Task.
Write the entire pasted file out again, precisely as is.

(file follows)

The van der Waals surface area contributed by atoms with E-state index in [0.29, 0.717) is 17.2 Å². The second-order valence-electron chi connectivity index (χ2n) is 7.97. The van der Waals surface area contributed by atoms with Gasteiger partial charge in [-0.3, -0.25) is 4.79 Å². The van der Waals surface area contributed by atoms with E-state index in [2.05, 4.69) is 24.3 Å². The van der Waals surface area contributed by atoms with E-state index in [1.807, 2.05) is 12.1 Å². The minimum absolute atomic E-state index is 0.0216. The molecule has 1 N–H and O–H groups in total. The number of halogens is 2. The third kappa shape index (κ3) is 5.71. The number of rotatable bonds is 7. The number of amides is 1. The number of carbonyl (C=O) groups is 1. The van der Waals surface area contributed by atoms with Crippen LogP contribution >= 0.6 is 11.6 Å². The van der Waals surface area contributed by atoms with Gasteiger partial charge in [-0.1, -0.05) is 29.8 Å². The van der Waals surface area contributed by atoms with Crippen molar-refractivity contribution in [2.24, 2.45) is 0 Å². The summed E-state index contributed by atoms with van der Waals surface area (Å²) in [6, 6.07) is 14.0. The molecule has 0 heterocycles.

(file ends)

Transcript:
The van der Waals surface area contributed by atoms with E-state index in [0.29, 0.717) is 17.2 Å². The second-order valence-electron chi connectivity index (χ2n) is 7.97. The van der Waals surface area contributed by atoms with Gasteiger partial charge in [-0.3, -0.25) is 4.79 Å². The van der Waals surface area contributed by atoms with E-state index in [2.05, 4.69) is 24.3 Å². The van der Waals surface area contributed by atoms with E-state index in [1.807, 2.05) is 12.1 Å². The minimum absolute atomic E-state index is 0.0216. The molecule has 1 N–H and O–H groups in total. The number of halogens is 2. The third kappa shape index (κ3) is 5.71. The number of rotatable bonds is 7. The number of amides is 1. The number of carbonyl (C=O) groups is 1. The van der Waals surface area contributed by atoms with Crippen LogP contribution >= 0.6 is 11.6 Å². The van der Waals surface area contributed by atoms with Gasteiger partial charge in [-0.1, -0.05) is 29.8 Å². The van der Waals surface area contributed by atoms with Crippen molar-refractivity contribution in [2.24, 2.45) is 0 Å². The summed E-state index contributed by atoms with van der Waals surface area (Å²) in [6, 6.07) is 14.0. The molecule has 0 heterocycles.